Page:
COLORADO BICYCLE LAWS
It’s important to know your legal rights (and duties) when bicycling in Colorado. It is especially important after a bicycle accident (we call them bicycle “crashes” and explain why here).
For any questions about the State’s bike laws, or about your rights to the road, contact attorney Brian Weiss directly.
Right to the Road
- Colorado bicyclists generally have the same rights, and same duties, as drivers of motor vehicles. However, some areas that have approve of “safety stop” laws have specials rules that give cyclists the right to not have to come to a complete stop at stop signs or stop signs.
- Impeding the normal movement of traffic with a bicycle is prohibited.
- Attaching or holding on to motor vehicles on a roadway while biking is not permitted.
- Bicycles or E-bicycles may only carry the number of persons for which it is designed or equipped.
- Riding a bicycle with no hands is not allowed in Colorado.
- There is no statewide requirement for helmet use in Colorado; however, we recommend using a helmet when riding a bike, motorcycle, snowboard, or skis.
- Colorado’s DUI (driving under the influence) and DWAI (driving while ability impaired) statutes apply to bicyclists who are intoxicated by alcohol or drugs which includes legal drugs like marijuana.
Where to Ride
- Bicycles are to ride as close as practicable and safe to the right side of the roadway when riding below the posted speed limit except when overtaking another bicyclist or slower vehicle, when preparing to make a left turn, when necessary to avoid hazards or road conditions, or when riding in a substandard width lane.
- On one-way roads bicyclists may ride are near the left hand side of the roadway as is practicable.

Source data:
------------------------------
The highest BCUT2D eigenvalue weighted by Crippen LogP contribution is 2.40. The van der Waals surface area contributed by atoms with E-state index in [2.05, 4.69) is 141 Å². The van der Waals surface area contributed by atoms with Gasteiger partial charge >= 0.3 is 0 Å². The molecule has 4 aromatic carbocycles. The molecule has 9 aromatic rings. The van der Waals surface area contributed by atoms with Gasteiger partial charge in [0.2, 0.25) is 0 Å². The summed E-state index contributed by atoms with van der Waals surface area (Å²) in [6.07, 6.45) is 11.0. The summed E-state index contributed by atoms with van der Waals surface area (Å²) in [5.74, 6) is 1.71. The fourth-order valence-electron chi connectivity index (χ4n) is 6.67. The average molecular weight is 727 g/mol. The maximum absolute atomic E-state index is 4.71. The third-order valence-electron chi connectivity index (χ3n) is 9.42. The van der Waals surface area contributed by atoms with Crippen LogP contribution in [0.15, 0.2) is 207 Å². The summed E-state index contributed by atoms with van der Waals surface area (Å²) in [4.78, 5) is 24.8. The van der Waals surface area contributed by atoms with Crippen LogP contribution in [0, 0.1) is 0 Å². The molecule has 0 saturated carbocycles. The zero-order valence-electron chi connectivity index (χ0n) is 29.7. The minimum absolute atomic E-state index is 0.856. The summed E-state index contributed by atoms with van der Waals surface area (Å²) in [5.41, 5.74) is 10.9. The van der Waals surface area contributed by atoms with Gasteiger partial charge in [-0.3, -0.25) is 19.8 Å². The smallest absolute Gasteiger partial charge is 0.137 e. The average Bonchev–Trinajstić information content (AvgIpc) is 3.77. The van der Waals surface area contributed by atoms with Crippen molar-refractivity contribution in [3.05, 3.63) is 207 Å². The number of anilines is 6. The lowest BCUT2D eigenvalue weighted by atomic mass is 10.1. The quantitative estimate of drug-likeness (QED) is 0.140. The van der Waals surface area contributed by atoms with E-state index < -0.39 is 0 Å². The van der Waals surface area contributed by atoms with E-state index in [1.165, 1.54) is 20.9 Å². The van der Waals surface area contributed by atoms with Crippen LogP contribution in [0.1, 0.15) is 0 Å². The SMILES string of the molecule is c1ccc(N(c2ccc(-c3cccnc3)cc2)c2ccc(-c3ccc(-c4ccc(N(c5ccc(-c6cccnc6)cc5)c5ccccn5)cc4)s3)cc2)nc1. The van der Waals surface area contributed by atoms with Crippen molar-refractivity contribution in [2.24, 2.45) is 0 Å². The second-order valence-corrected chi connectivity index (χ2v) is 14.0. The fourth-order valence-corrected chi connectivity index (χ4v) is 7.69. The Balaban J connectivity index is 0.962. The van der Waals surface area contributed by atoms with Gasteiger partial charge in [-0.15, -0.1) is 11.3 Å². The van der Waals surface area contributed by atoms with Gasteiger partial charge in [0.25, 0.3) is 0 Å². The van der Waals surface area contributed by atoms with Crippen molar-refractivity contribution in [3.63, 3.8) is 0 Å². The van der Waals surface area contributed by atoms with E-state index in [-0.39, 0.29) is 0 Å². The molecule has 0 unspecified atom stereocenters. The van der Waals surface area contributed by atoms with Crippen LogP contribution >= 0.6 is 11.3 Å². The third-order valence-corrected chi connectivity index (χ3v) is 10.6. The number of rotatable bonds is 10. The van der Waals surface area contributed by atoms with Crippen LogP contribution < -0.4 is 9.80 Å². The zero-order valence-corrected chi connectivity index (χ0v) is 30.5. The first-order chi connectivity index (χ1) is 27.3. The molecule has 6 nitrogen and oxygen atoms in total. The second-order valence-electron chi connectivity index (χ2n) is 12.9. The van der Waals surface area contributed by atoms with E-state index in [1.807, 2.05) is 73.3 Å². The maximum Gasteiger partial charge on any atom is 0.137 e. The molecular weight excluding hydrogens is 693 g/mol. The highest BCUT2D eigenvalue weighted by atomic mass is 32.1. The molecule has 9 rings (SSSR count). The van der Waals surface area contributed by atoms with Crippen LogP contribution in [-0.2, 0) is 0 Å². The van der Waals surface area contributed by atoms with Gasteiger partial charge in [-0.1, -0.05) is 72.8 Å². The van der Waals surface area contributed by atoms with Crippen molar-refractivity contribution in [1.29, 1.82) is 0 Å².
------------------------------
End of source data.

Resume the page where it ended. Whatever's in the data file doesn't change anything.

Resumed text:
- Sidewalk riding is permitted in many places but restricted in bigger cities like in Denver and in many areas of Boulder unless the sidewalk is part of a designated bicycle path. Where bicyclists are permitted to ride on a sidewalk, they must yield the right of way to pedestrians and must give an audible signal before passing.
Motor Vehicle Doors
- No person may open the door of a motor vehicle on the side of moving traffic unless it is safe to do so.
Bike Lanes, Bike Paths and Multi-Use Paths
- Colorado bicyclists are permitted but are not required to ride in or upon bike lanes or paths.
- To turn left bicyclists may perform a “box turn” or use the left turn lane.
- A left turning bicyclist must yield the right of way over a driver intending to proceed straight at an intersection.
Stop Signs and Traffic Control Devices
- Bicyclists are required to come to a full and complete stop at all stop signs and traffic lights displaying a red signal. The exception is when a City or County has adopted the “safety stop” legislation or has an ordinance that allows a bike rider to go through a stop sign or red light when there is no vehicle or pedestrian traffic present.
- Bicyclists must use hand/arm signals when turning and stopping.
Drivers Overtaking Bicyclists
- Motor vehicle drivers must allow at least three (3) feet of space when passing a bicyclist.
- A driver may not harass, throw objects, drive recklessly near or drive unnecessarily close to a bicyclist. Where doing causes great bodily harm or death the driver shall be guilty of a felony.
Bicycles Passing on the Right
- Bicyclists may pass motor vehicles on the right if it is reasonably safe to do so.
- Bicyclists may not ride more than 2 abreast and may not impede the movement of motor vehicle traffic.
- An exception to the 2 abreast law is for paths or parts or roadways that are set aside for the exclusive use of bicycles.
- Every bicycle must equipped with a white front facing headlight, and a red rear reflector or light, visible from at least 500 feet when used at nighttime.
- Every bicycle shall be equipped with a brake which will adequately control movement of and stop and hold such bicycle.
Electric Assist Bikes
- Colorado has implemented a three class system for electric assist bikes (“e-bikes”). An e-bike must have operable pedals and an electric motor of less than 750 watts. A Class 1 e-bike is one “that provides assistance only when the rider is pedaling and that ceases to provide assistance when the bicycle reaches a speed of 20 mph.” A Class 2 e-bike is one that does not necessarily require the rider to pedal to activate the motor. Rather the motor may be used exclusively to power the bike, but ceases when the bike hits 20 mph. A Class 3 e-bike, like a Class 1 bike, provides assistance only when the rider pedals, but ceases once it hits 28 miles per hour.
- Generally, bicyclists may use a Class 1 e-bikes in the same matter as traditional bicycles. A rider must be at least 16 years of age to ride a Class 3 e-bike.